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Oil is back in play

How should the OPEC+ decision to stick to the old plan and increase oil production by 400k, despite the panic on financial markets over the new COVID-19 strain, be perceived? Should it be taken as a victory for the White House, which has repeatedly urged the Alliance to ramp up production and thereby not impede the recovery of the US and global economies, or as an assurance by Saudi Arabia, Russia and other allies that Omicron is not as dangerous as it might at first seem? Based on the reaction of Brent and WTI, investors are leaning towards the second option.

Increased supply is theoretically a bearish factor for oil. In practice, however, the conditions in which the market operates have to be taken into account. OPEC+ is seen by investors as almost like the Fed, which can either calm or worry by its actions. So, if the Alliance is calm about the new COVID-19 strain spreading around the world, there is no need to panic. Perhaps Omicron is not as dangerous as the Delta strain. The OPEC+ reassurance had an impact on the markets, which started buying oil. As a result, the North Sea grades jumped by 13.5% from their December bottom.

Fans of the physical asset did not have much faith in the further development of the correction either. Capital inflows into the 13 largest oil-oriented ETFs amounted to $500m in the week to November 30. This was the highest since May 2020. The US Oil Fund, the largest exchange-traded product on the market, recorded a capital inflow of $236m.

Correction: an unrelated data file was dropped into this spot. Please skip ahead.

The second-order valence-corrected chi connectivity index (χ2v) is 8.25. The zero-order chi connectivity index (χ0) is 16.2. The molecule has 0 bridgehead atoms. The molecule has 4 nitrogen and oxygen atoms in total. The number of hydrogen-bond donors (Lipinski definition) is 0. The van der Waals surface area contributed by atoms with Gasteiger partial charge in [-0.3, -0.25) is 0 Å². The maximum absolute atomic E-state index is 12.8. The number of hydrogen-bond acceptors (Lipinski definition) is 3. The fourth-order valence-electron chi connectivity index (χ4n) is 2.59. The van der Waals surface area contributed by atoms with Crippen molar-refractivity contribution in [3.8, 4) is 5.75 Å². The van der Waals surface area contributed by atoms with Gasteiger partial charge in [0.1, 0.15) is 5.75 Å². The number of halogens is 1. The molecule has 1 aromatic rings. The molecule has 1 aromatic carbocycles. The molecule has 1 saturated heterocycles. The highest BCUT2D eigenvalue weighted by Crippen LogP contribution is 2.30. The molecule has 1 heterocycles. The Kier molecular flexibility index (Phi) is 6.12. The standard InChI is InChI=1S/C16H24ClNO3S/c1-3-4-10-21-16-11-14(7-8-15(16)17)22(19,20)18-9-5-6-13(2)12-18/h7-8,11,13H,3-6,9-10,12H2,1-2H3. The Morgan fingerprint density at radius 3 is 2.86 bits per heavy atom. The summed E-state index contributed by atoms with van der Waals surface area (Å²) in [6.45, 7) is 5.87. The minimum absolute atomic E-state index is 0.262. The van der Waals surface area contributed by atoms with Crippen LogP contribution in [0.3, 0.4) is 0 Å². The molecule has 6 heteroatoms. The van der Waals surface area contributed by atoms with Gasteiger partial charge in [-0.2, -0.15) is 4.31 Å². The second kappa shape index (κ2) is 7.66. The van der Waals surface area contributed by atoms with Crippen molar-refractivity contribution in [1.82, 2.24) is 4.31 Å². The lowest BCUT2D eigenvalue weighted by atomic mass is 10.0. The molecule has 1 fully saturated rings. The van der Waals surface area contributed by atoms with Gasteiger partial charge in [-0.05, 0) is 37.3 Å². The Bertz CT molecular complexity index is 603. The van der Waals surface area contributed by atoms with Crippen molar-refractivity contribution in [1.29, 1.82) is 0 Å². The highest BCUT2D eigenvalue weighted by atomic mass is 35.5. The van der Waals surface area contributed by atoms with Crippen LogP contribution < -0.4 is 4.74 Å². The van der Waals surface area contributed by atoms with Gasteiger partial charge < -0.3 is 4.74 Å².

Capital flows into oil-focused ETFs


News that Chinese imports of oil rose to a three-month high in November and that negotiations between the West and Iran over the latter's nuclear program have hit a roadblock is supporting the bulls on Brent and WTI. Germany urged Tehran to make realistic proposals. The discussion is likely to continue, but the fact that Iranian oil will arrive on the market later than expected is positive for buyers of crude.

In my view, a 20% drop in major futures quotes from the highs of 2021 looks excessive. It is most likely a mass closing of speculative long positions amid fears triggered by Omicron. The case of countries going into lockdowns in 2020 because of a pandemic and the global economy plunging into recession is still fresh in the minds of investors. Nevertheless, it should be understood that the situation is unlikely to repeat itself. Humanity has adapted to COVID-19 and restrictions have become spotty, so we should not expect a reduction of 20% in global demand for oil as it was last year.

Technically, the inability of the bears to keep Brent below the trend line of the Opening Stage of the bump and run reversal pattern is a sign of their weakness. A rebound in the North Sea crude above $75-75.5/bbl would signal the exhaustion of the correctional movement and become a reason to form longs.

Brent, daily chart


The material has been provided by InstaForex Company -